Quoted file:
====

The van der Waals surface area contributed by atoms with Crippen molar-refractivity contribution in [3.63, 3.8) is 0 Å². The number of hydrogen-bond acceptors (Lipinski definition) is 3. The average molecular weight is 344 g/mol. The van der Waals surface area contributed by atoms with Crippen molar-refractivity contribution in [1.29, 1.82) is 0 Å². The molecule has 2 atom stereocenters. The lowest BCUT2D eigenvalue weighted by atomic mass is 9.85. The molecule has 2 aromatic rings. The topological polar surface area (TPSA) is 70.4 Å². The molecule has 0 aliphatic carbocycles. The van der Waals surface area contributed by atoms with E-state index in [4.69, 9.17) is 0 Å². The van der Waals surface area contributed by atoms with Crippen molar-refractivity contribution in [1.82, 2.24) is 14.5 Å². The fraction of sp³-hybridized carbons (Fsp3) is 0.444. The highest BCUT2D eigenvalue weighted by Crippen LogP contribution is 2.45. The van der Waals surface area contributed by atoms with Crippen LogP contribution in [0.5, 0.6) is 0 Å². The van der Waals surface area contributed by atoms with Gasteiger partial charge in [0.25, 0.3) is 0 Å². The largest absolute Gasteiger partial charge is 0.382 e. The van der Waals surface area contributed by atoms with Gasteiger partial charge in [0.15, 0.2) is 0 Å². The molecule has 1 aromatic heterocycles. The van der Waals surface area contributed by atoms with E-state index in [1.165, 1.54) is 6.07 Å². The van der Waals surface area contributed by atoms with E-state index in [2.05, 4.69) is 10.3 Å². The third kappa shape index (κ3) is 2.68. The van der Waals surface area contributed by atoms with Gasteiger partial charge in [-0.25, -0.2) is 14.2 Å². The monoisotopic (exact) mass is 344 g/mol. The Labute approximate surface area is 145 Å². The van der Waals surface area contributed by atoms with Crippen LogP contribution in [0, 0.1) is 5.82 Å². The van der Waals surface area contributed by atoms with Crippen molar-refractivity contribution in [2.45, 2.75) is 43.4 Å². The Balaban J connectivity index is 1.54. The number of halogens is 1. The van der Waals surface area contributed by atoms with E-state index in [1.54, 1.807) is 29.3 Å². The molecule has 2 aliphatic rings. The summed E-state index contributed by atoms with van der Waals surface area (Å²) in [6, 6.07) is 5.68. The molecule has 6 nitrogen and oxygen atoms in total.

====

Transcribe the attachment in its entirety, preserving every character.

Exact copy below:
The van der Waals surface area contributed by atoms with Crippen molar-refractivity contribution in [3.63, 3.8) is 0 Å². The number of hydrogen-bond acceptors (Lipinski definition) is 3. The average molecular weight is 344 g/mol. The van der Waals surface area contributed by atoms with Crippen molar-refractivity contribution in [1.29, 1.82) is 0 Å². The molecule has 2 atom stereocenters. The lowest BCUT2D eigenvalue weighted by atomic mass is 9.85. The molecule has 2 aromatic rings. The topological polar surface area (TPSA) is 70.4 Å². The molecule has 0 aliphatic carbocycles. The van der Waals surface area contributed by atoms with E-state index in [4.69, 9.17) is 0 Å². The van der Waals surface area contributed by atoms with Crippen molar-refractivity contribution in [1.82, 2.24) is 14.5 Å². The fraction of sp³-hybridized carbons (Fsp3) is 0.444. The highest BCUT2D eigenvalue weighted by Crippen LogP contribution is 2.45. The van der Waals surface area contributed by atoms with Crippen LogP contribution in [0.5, 0.6) is 0 Å². The van der Waals surface area contributed by atoms with Gasteiger partial charge in [0.25, 0.3) is 0 Å². The largest absolute Gasteiger partial charge is 0.382 e. The van der Waals surface area contributed by atoms with Gasteiger partial charge in [0.15, 0.2) is 0 Å². The molecule has 1 aromatic heterocycles. The van der Waals surface area contributed by atoms with E-state index in [1.165, 1.54) is 6.07 Å². The van der Waals surface area contributed by atoms with E-state index in [2.05, 4.69) is 10.3 Å². The third kappa shape index (κ3) is 2.68. The van der Waals surface area contributed by atoms with Gasteiger partial charge in [-0.25, -0.2) is 14.2 Å². The monoisotopic (exact) mass is 344 g/mol. The Labute approximate surface area is 145 Å². The van der Waals surface area contributed by atoms with Crippen LogP contribution in [0, 0.1) is 5.82 Å². The van der Waals surface area contributed by atoms with Crippen molar-refractivity contribution in [2.45, 2.75) is 43.4 Å². The Balaban J connectivity index is 1.54. The number of halogens is 1. The van der Waals surface area contributed by atoms with E-state index in [1.54, 1.807) is 29.3 Å². The molecule has 2 aliphatic rings. The summed E-state index contributed by atoms with van der Waals surface area (Å²) in [6, 6.07) is 5.68. The molecule has 6 nitrogen and oxygen atoms in total.